The proper procedure would have been for counsel for APC to perform the legal services for CLV. If, for some reason debtor's counsel was unable to do so, then APC could have sought approval to employ special counsel to draft leases or bring motions on behalf of CLV. This approach was suggested by the court in In re Mortgage & Realty Trust, 123 B.R. 626 (Bankr.C.D.Cal.1991), where the financial advisor for the debtor-in-possession sought to employ Salomon Brothers to provide certain financial services. The court denied the application and suggested that if the debtor wanted to employ Salomon, it should apply to do so. Id. at 633.

    B. A Non-Lawyer Professional Employed Under 11 U.S.C. § 327 May Not Employ Counsel To Pursue Payment Of Fees From The Estate Without Prior Approval.

    Sullivan, Hill cites In re Nucorp Energy, Inc., 764 F.2d 655 (9th Cir.1985) for the proposition that its fees ought to be allowed since they were incurred in connection with the pursuit of fees of CLV. Even assuming CLV could be compensated for fee-related activities, this does not excuse Sullivan, Hill from the requirements of 11 U.S.C. § 327. The argument by Sullivan, Hill is not qualitatively different from that offered by Bayer, Everett.

    In Nucorp the court held merely that the scope of compensable activities of counsel for the estate included applying for fees. Id. at *851 659. CLV was employed to negotiate and prepare leases. Assuming Nucorp applies to non-attorneys,[1] CLV could also be compensated for the expense it incurred in ensuring that it is paid for its services. As discussed above, the fees of Bayer, Everett are disallowed not because the services they provided were beyond the scope of activities which CLV was authorized to perform, but rather because they, as attorneys, must be pre-approved under 11 U.S.C. § 327(a). The same analysis applies to Sullivan, Hill. Their fees are denied not because applying for fees was beyond the scope of activities for which CLV may be compensated, but because the firm failed to obtain prior court approval for their employment. CLV should have asked counsel for APC to do the work. If debtor's counsel could not, APC should have applied for authority to employ special counsel to do CLV's fee application.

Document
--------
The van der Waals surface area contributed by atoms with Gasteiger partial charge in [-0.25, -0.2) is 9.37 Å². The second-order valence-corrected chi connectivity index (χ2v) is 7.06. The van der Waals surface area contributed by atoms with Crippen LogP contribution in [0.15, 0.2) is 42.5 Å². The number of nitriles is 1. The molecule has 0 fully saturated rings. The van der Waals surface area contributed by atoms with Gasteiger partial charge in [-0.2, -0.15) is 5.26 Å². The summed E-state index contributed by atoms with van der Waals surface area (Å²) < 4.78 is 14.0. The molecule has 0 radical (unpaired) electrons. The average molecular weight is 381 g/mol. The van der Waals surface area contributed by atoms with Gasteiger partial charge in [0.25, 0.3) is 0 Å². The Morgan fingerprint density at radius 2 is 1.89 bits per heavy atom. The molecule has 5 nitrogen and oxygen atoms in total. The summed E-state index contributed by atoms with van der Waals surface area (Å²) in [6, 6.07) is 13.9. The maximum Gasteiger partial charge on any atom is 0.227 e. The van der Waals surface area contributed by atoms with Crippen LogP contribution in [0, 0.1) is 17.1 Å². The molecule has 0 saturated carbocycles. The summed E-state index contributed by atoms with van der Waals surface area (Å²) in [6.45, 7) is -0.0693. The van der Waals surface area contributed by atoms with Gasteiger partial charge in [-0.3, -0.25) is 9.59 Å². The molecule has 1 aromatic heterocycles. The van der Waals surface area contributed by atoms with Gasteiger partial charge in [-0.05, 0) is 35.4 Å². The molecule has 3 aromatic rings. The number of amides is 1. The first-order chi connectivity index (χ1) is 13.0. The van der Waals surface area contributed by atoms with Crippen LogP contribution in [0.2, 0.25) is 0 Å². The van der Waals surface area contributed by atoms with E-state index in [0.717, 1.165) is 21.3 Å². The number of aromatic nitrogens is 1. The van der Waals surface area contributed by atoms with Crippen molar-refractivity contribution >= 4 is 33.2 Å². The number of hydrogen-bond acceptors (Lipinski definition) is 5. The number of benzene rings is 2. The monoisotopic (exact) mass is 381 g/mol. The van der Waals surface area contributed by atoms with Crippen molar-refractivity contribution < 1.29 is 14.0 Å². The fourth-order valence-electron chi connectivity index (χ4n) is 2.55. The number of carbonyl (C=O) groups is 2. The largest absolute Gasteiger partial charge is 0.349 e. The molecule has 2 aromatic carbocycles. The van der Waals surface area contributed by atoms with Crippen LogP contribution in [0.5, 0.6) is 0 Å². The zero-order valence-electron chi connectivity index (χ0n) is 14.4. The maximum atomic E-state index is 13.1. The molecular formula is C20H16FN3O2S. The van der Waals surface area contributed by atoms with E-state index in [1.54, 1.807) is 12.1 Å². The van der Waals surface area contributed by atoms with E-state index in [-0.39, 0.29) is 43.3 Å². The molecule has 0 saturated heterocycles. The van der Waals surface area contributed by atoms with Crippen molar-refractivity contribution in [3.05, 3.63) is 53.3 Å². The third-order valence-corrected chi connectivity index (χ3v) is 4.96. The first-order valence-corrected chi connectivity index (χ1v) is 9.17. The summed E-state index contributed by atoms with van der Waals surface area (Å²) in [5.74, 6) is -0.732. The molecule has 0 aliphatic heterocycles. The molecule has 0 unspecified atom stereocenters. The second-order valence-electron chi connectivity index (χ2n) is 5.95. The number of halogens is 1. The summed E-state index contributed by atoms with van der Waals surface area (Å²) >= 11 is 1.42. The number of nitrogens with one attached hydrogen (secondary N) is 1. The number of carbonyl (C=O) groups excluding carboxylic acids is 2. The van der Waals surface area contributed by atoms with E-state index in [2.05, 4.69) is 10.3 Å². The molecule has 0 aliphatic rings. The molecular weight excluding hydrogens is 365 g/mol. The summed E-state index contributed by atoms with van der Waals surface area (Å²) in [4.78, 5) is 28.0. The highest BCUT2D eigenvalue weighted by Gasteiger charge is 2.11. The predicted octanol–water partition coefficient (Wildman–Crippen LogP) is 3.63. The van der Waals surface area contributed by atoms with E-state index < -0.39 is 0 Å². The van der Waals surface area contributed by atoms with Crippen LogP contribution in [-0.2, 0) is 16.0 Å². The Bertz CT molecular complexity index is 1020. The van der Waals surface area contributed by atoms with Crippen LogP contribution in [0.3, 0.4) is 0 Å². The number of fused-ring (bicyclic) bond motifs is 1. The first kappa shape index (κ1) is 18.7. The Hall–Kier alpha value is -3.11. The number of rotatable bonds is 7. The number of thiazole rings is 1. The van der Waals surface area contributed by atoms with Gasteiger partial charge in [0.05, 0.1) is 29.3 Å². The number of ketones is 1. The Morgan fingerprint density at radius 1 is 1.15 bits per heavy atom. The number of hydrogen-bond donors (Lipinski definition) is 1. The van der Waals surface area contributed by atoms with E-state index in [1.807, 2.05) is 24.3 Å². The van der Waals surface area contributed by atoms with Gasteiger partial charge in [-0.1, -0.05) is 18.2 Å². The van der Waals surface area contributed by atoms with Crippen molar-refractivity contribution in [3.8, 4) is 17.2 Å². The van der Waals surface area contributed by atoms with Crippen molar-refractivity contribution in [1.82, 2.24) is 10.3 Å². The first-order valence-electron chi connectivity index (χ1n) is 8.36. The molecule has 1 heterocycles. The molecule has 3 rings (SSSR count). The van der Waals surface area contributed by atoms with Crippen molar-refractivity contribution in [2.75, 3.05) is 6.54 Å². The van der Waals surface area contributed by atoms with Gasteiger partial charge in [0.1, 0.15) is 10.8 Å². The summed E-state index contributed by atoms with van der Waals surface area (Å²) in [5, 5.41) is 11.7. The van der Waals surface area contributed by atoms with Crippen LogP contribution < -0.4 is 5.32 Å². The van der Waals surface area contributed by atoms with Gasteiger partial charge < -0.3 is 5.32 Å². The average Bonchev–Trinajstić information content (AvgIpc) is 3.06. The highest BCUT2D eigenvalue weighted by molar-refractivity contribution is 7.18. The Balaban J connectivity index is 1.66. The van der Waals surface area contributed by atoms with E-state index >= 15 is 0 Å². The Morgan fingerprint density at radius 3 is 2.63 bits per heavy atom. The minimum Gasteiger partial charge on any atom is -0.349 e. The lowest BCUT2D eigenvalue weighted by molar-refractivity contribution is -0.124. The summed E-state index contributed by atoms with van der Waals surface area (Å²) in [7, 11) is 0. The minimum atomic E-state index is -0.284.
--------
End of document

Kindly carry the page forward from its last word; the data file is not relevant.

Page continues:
IV. CONCLUSION

    The request that CLV be awarded as a "cost" the fees incurred to Bayer, Everett & August and Sullivan, Hill, Lewin & Markham is denied in its entirety as the firms were not properly employed under 11 U.S.C. § 327(a).

    This Memorandum Decision is in lieu of findings of fact and conclusions of law. Debtor's counsel is directed to prepare an order in accordance with this Memorandum Decision within ten (10) days of the date of entry.

    NOTES

    [1] In In re Specialty Plywood, Inc., 160 B.R. 627 (9th Cir. BAP 1993), the BAP suggested that rule of Nucorp does not apply to all non-attorney professionals. Id. at 632 fn. 6. This Court does not reach that issue in the present case since it holds that no matter what services the attorneys were performing, their employment had to be approved under 11 U.S.C. § 327.